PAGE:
After accommodation we went out to see the main attractions and look around the town. First we went through the side streets, where in one of the barracks there was a hairdressing salon and another tea room. After a while we came to the Mahabodi temple, which proved to be another good experience. Out of the banana trees and palms, a golden and red, pointed roof, similar to the architecture I saw two months earlier in Mandalay, emerged. In the middle, there was a Buddha image and some paintings which are typical of the temples in Burma. Next to it was a nice house surrounded by greenery where monks lived and a school for young monks. We stayed here for about two hours because it was quiet and peaceful and brought us fruit. Mahabodi Temple is a very relaxing, beautiful place among greenery where you can relax and escape from the heat while sitting under palm trees.
Then we went to the Shwedagon temple, which is undoubtedly the biggest attraction of Tachileik. This temple is not as huge and richly decorated as the Shwedagon in Yangon but it is also a very pleasant place. Passing through the entrance “guarded” by colorful stone lions, we headed to the square on which stood a huge gold pagoda. At the entrance we got a great umbrella so we could hide from the sun and then walked around the piazza. On the way we saw, among other things, a bell with funny sculptures of two thick figures and a chapel with a lying Buddha. Next to it was a bazaar where for a penny I bought a fan of sandalwood for mom and coral for a friend. We also bought postcards but unfortunately we could not send them from Burma because the post was flooded, so we sent them a few days later from Thailand. The Swedagon Pagoda also offers panoramic views.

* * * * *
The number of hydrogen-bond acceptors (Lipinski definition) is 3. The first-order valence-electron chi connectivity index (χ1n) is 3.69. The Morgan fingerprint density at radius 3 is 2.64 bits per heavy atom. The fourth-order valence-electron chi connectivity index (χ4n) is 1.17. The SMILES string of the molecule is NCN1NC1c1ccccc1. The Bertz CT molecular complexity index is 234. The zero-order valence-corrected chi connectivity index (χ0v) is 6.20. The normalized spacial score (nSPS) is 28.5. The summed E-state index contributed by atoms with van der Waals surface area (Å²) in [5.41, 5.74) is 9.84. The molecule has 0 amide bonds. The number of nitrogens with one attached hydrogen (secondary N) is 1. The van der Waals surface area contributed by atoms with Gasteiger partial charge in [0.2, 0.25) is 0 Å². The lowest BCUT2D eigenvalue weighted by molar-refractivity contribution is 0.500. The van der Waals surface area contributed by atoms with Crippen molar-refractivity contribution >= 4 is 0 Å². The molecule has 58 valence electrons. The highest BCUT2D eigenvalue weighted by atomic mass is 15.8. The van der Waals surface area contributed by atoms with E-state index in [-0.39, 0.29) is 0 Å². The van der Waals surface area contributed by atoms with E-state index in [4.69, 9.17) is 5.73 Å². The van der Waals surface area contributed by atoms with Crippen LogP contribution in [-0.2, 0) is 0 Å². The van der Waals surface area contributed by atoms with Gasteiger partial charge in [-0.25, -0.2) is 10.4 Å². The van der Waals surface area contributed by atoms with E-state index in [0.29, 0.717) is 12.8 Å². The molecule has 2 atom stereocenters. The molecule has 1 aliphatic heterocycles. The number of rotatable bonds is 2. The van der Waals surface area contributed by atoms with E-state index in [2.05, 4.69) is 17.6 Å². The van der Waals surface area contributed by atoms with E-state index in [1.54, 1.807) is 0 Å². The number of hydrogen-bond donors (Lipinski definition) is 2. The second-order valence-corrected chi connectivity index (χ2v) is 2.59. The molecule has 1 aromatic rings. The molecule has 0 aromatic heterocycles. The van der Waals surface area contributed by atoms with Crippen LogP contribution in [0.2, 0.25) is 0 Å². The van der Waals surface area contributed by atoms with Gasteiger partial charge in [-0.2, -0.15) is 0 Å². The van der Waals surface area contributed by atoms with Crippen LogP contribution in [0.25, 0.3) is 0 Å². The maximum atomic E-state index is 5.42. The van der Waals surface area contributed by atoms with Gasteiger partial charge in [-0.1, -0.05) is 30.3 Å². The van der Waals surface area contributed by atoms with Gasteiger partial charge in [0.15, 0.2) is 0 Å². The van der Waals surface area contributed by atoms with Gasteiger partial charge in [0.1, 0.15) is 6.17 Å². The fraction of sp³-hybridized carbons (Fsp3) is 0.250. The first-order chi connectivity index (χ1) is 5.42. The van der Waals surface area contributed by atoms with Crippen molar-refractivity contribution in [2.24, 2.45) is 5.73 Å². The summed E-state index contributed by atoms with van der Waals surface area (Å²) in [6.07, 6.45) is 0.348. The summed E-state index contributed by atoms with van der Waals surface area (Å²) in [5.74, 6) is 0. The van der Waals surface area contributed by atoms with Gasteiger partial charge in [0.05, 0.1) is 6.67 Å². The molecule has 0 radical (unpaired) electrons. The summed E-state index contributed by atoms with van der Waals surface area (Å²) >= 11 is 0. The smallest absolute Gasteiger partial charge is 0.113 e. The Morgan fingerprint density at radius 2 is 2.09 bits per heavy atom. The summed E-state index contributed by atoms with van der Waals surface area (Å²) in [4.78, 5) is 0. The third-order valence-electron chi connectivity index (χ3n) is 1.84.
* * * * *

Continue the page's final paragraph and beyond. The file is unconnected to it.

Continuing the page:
Then we went for a meal and once again appreciated the Burmese service. For only 40 baht I got a large plate of fried rice with vegetables and chicken and green tea for free. In Thailand the meals are small and each one has its price. We walked around Tachileik all day and noticed that here we had a much better interaction with people than in Thailand. This is because there are a lot of White people in Thailand and they do not care about them, and they only do business with them, while in Burma I felt that people were still smiling at me and not just my money. For the rest of the day we walked on the dirty, punctured streets, always making good contact with the Burmese, and in the evening we sat in the tea room on the small chairs and watched the game.
The next day we ate breakfast near the border where people poured tea with milk and watched American wrestling. Life was calm and beautiful, because Myanmar once again in my travel career turned out to be a wonderful country. Later we just returned to Thailand to get a new 2 week visa.